Simulation: The Challenge for Data Science
Speaker: Professor Doyne Farmer
Date: 8 December 2017
Time: 12:00 – 13:00
Venue: The Alan Turing Institute
While machine learning has recently had dramatic successes, there is a large class of problems that it will never be able to address on its own. To test a policy proposal, for example, often requires understanding a counterfactual scenario that has never existed in the past, and that may fundamentally alter the statistical properties of data in the future. Simulation models provide an alternative, in which one incorporates much stronger prior knowledge about structure and causal interaction. Making such models quantitatively accurate enough that they can be trusted for policy analysis poses difficult challenges for parameter estimation and initialization. Simulation models are usually formulated in terms of micro-states, such as individual households, whereas measurements are often only available at an aggregate level, such as GDP or unemployment.
To run a simulation as a time series model to forecast macro-states requires initializing the micro-states of the model to match macroscopic data, and can create severe problems if not done carefully. Borrowing from methods of data assimilation used in meteorology, we introduce a new method for solving this problem. I will review the literature on parameter estimation for simulation models and discuss the relevant challenges and the opportunities to create a fusion with machine learning. My main point is that the problems of parameter estimation and initialization for simulation models are at the cutting edge of data science. These problems are ripe to be solved, and their solution will catapult simulation science to a level of usefulness similar to that of machine learning. Work in this area should figure prominently on the agenda of The Alan Turing Institute.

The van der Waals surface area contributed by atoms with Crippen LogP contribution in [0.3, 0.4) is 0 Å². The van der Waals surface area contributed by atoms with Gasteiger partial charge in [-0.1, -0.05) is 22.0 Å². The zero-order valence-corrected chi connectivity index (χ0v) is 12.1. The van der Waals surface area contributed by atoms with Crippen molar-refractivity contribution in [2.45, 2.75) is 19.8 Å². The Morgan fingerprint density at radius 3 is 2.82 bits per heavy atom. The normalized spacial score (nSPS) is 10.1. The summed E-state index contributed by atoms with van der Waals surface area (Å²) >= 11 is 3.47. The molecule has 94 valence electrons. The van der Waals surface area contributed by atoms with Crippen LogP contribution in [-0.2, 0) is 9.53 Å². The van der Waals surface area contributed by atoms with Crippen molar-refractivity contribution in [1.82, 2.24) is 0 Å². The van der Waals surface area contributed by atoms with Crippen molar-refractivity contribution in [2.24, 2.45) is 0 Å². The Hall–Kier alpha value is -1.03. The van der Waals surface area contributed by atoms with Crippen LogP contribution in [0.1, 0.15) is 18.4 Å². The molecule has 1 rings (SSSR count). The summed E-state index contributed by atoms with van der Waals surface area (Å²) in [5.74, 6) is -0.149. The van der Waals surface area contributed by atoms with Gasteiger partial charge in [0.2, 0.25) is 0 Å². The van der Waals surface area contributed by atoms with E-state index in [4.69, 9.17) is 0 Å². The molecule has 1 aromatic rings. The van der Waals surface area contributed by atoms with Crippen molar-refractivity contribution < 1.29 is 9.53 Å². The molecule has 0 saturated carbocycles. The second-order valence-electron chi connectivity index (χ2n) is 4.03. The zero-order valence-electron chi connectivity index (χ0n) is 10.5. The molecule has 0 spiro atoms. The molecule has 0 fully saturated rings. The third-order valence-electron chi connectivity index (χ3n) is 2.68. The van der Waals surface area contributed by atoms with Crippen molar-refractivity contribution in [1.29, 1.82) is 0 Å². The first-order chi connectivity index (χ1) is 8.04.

Doyne Farmer is Director of the Complexity Economics program at the Institute for New Economic Thinking at the Oxford Martin School, Professor in the Mathematical Institute at the University of Oxford, and an External Professor at the Santa Fe Institute. His current research is in economics and finance, including agent-based modeling, financial instability and technological progress. He was a founder of Prediction Company, a quantitative automated trading firm that was sold to the United Bank of Switzerland in 2006. His past research includes complex systems, dynamical systems theory, time series analysis and theoretical biology. During the eighties he was an Oppenheimer Fellow and the founder of the Complex Systems Group at Los Alamos National Laboratory. While a graduate student in the 70’s he built the first wearable digital computer, which was successfully used to predict the game of roulette.